I like silly holidays as much as the next guy.
For example, every September 19, I pick up the phone and am met with a delightful “Arrrrrrrrrrrrrrr!”.
It’s my brother, calling to celebrate International Talk Like a Pirate Day.
This year, I learned about a new silly holiday that isn’t so silly: Earth Overshoot Day. And even though it sounds kind of fun (do we get to play Halo all day?) it’s actually pretty damn depressing.
Earth Overshoot Day has been declared annually since 2006 by the Global Footprint Network (GPN), a nonprofit group that focuses on the issue of sustainability.
I’m not a maths guy, but the way that the GPN calculate Earth Overshoot Day is so simple, even I get it.
First, the GPN takes the planet’s biocapacity (a fancy word for natural resources), then divides it by humanity’s ecological footprint and multiplies it by days in the year. The result is the day of the year that we have used up our yearly supply of the planet’s resources.
Earth Overshoot Day was formerly known as Ecological Debt Day, and first occurred on December 19, 1987. It was calculated again in 1990, 1995 and 2005, before changing its name and becoming an annual ‘celebration’.
I guess I don’t need to tell you which way the days have gone since 1987. Since then, we have shown no improvement at all, using up our resources faster each year. This year, Earth Overshoot Day fell on August 8.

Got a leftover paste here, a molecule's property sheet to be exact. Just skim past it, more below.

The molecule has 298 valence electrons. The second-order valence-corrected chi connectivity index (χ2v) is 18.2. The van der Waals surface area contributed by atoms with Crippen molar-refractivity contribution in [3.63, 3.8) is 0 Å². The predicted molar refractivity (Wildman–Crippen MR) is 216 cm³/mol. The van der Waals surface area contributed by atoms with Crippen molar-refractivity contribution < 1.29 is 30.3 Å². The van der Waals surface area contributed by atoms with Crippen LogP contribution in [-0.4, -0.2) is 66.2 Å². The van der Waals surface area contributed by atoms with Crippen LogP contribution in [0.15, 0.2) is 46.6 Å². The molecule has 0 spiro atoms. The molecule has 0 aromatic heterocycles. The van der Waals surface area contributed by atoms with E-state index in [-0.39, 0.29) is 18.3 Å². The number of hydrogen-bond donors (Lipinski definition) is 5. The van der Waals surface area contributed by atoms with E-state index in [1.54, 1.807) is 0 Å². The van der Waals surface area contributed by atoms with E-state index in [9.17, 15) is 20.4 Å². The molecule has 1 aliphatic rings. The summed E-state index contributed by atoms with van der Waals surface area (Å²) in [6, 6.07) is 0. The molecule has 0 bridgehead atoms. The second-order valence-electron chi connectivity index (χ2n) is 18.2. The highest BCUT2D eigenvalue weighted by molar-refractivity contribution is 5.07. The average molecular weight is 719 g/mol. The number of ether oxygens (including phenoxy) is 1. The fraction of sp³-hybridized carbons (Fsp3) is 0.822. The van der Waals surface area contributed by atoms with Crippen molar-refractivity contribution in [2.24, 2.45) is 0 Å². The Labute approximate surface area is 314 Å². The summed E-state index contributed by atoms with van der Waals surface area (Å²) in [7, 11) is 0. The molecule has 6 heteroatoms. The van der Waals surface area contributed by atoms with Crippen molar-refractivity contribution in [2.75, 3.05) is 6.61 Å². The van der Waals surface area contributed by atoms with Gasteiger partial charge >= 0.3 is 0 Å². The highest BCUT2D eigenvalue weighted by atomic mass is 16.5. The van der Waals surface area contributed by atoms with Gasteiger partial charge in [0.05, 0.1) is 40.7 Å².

The GPN also calculates this day for each country to give us a clearer picture of global consumption patterns. To my surprise, Australia beat even the USA, to take the dubious honor of being the most resource-intensive country on the list.
According to the official website, if the whole world used up resources in the same manner as Australia, then we would need 5.4 Earths a year to survive. In contrast, utilising resources in the same way as India would require just 0.7 of an Earth. By the end of this year, the world will have used 1.6 Earth’s worth of natural resources.
So what can we do? The official website for Earth Overshoot Day has some suggestions. At the level of government, countries can offset their carbon emissions by switching to renewable energy sources such as wind and solar.
On a personal level, the GPN encourages people to do the usual things: eat vegetarian meals, reduce energy consumption and recycle.
So this ‘silly’ day isn’t fun, but it is important. I hope that systemic changes, personal choices and plans like the 2015 Paris Agreement can shift Earth Overshoot Day back to where it belongs – New Year’s Eve.
If we don’t do something about it, we’ll all be saying the same thing: